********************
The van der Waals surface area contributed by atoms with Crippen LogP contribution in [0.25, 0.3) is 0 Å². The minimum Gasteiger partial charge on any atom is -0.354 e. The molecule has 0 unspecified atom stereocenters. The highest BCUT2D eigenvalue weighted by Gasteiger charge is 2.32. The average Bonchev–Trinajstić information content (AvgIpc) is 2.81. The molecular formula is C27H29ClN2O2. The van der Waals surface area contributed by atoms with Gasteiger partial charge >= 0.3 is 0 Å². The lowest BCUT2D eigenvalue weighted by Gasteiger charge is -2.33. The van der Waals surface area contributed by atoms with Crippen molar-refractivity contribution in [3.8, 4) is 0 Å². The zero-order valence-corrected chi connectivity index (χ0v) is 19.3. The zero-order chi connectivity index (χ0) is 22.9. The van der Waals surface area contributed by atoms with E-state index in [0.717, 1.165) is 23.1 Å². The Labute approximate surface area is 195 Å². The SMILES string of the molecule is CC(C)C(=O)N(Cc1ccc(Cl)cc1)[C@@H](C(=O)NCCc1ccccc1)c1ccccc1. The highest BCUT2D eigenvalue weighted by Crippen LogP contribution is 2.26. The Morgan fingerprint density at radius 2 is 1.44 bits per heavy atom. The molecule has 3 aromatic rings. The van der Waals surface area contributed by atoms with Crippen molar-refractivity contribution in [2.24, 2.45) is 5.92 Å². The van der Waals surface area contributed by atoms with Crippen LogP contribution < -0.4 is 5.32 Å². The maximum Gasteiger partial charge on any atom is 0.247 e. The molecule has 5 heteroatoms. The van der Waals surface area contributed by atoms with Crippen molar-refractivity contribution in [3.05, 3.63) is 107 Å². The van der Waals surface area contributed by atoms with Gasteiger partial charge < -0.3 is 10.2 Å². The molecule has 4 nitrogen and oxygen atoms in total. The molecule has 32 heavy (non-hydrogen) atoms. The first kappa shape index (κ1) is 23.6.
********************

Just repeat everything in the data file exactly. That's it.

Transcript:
The van der Waals surface area contributed by atoms with Crippen LogP contribution in [0.25, 0.3) is 0 Å². The minimum Gasteiger partial charge on any atom is -0.354 e. The molecule has 0 unspecified atom stereocenters. The highest BCUT2D eigenvalue weighted by Gasteiger charge is 2.32. The average Bonchev–Trinajstić information content (AvgIpc) is 2.81. The molecular formula is C27H29ClN2O2. The van der Waals surface area contributed by atoms with Gasteiger partial charge >= 0.3 is 0 Å². The lowest BCUT2D eigenvalue weighted by Gasteiger charge is -2.33. The van der Waals surface area contributed by atoms with Crippen molar-refractivity contribution in [3.8, 4) is 0 Å². The zero-order valence-corrected chi connectivity index (χ0v) is 19.3. The zero-order chi connectivity index (χ0) is 22.9. The van der Waals surface area contributed by atoms with E-state index in [0.717, 1.165) is 23.1 Å². The Labute approximate surface area is 195 Å². The SMILES string of the molecule is CC(C)C(=O)N(Cc1ccc(Cl)cc1)[C@@H](C(=O)NCCc1ccccc1)c1ccccc1. The highest BCUT2D eigenvalue weighted by Crippen LogP contribution is 2.26. The Morgan fingerprint density at radius 2 is 1.44 bits per heavy atom. The molecule has 3 aromatic rings. The van der Waals surface area contributed by atoms with Crippen molar-refractivity contribution in [2.24, 2.45) is 5.92 Å². The van der Waals surface area contributed by atoms with Crippen LogP contribution < -0.4 is 5.32 Å². The maximum Gasteiger partial charge on any atom is 0.247 e. The molecule has 5 heteroatoms. The van der Waals surface area contributed by atoms with Crippen molar-refractivity contribution in [3.05, 3.63) is 107 Å². The van der Waals surface area contributed by atoms with Gasteiger partial charge < -0.3 is 10.2 Å². The molecule has 4 nitrogen and oxygen atoms in total. The molecule has 32 heavy (non-hydrogen) atoms. The first kappa shape index (κ1) is 23.6.